Congrats to the freshman biology students in my Introductory Biology lab section (Biol126) on their recent publication! Students in the class isolated bacteria from soil samples from Geneseo, NY, classified them, and tested their ability to produce antibiotics under different conditions. They found three strains that inhibited the growth of Neisseria commensals, close relatives of important human pathogens. We ultimately hope that these compounds will also inhibit the growth of gonococcal strains, providing potential new antimicrobial therapies for treatment of gonorrhea.
New Article: Macrolide resistance through ribosomal duplication events in a commensal
I am so excited to see this work finally published! This study was designed and conducted by the students in my Genomics class at RIT during the fall semester of 2020. In this work, students experimentally evolved resistance to an antibiotic in a Neisseria commensal species. They then sequenced the genomes of resistant lineages and found mutations that caused resistance converged on short sequence duplication events in ribosomal genes. Since Neisseria commensals share resistance with their pathogenic relatives (one of which is the bacterial pathogen that causes gonorrhea), it is important to understand the paths to resistance in these species too!
Congrats to all involved! An especially big thank you to André O. Hudson for your help and guidance!
New preprint: Neisseria resistome
A big congratulations to RIT students Michael Foire and Jordan Raisman on their new preprint (https://www.biorxiv.org/content/10.1101/2020.07.30.228593v1)! This work characterizes resistance across the commensal Neisseria, which are known sources of resistance for their pathogenic cousin, Neisseria gonorrhoeae. Using both MIC testing and whole genome sequencing, several resistance-encoding mutations are nominated in non-pathogenic species.
New Manuscript: Rapid inference of antibiotic resistance and susceptibility by genomic neighbour typing
Congratulations to collaborators on the publication of "Rapid inference of antibiotic resistance and susceptibility by genomic neighbor typing" in Nature Microbiology! Here we present a new method for identifying resistant bacteria within minutes (<10 min), using real-time Nanopore sequencing and phenotypic inference from near phylogenetic neighbors. One step closer to point of care resistance diagnostics which will enable tailored therapies for individual patients! Check it out here: https://doi.org/10.1038/s41564-019-0656-6.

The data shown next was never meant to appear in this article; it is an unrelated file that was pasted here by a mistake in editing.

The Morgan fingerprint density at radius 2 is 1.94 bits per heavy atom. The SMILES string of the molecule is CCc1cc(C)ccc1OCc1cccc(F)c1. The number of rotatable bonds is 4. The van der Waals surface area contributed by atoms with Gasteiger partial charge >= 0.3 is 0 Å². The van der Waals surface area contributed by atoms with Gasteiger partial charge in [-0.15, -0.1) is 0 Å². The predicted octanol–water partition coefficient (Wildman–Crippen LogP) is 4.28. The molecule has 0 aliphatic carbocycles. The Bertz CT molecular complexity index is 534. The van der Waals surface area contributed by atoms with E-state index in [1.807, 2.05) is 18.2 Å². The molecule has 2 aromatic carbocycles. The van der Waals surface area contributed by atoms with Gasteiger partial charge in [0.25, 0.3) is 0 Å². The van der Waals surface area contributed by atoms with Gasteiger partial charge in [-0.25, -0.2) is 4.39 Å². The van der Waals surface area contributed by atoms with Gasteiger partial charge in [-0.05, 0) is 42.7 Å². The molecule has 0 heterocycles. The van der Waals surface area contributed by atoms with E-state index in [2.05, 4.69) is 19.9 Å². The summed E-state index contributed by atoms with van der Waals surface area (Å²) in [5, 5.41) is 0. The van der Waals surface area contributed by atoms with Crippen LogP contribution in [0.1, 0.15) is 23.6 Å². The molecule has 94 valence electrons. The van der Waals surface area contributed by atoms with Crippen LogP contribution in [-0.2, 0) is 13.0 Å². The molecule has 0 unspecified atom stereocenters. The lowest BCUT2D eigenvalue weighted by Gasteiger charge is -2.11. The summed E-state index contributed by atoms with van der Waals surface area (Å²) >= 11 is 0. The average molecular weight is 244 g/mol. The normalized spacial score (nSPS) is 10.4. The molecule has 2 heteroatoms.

The lab is finally coming together, and I am so excited to get started with my incoming students this semester. I can not wait to see the paths we will take towards discovery, the unexpected challenges and creative solutions used to overcome these obstacles, and the team that we will build. Here's to the future, watch out gonococcus!
New Faculty Orientation @ RIT
Feeling excited to get started here at RIT after the New Faculty Orientation! #RITscience #RITGSOLS
New Preprint: Using Linkage Patterns to Understand the Selective Pressures That Bacteria Face
The ecological pressures that bacteria face can be hard to determine, however selection leaves clear signatures within the genome. In our recent preprint, spearheaded by Dr. Brian Arnold, we look at patterns of linkage to nominate the selective pressures faced by the recombining bacterial pathogen Neisseria gonorrhoeae. Clear signatures emerge, suggestive of a large role of adaptive interspecies admixture and/or balancing selection (perhaps due to the existence of distinct ecological niches or colonization sites) in shaping population level diversity in this species. Congratulations to all involved!
See our preprint here: https://www.biorxiv.org/content/10.1101/634147v1
New Preprint: The Genomic Basis of Circannual Timing in the European Corn Borer Moth
Our study, lead by Dr. Genevieve M. Kozak, was recently published as a preprint on bioRxiv. Congratulations to all involved! This work highlights that the genetic basis of complex traits like seasonal timing and resultant ecological speciation, can be controlled by a relatively simple genetic basis. Here, we find that two genes involved in the circadian clock pathway underlie this trait in the European Corn Borer moth, a major agricultural pest of corn in North America and Europe. Ultimately, describing the genetic basis of seasonality may help us better predict the extinction or survival outcomes due to climate change for particular species, and also gain a better understanding of range expansions in insect systems.
See our preprint here: https://www.biorxiv.org/content/10.1101/633362v1
Wadsworth Lab @ RIT
Crista Wadsworth is an Assistant Professor at RIT. Current projects focus on the resistome within commensal Neisseria.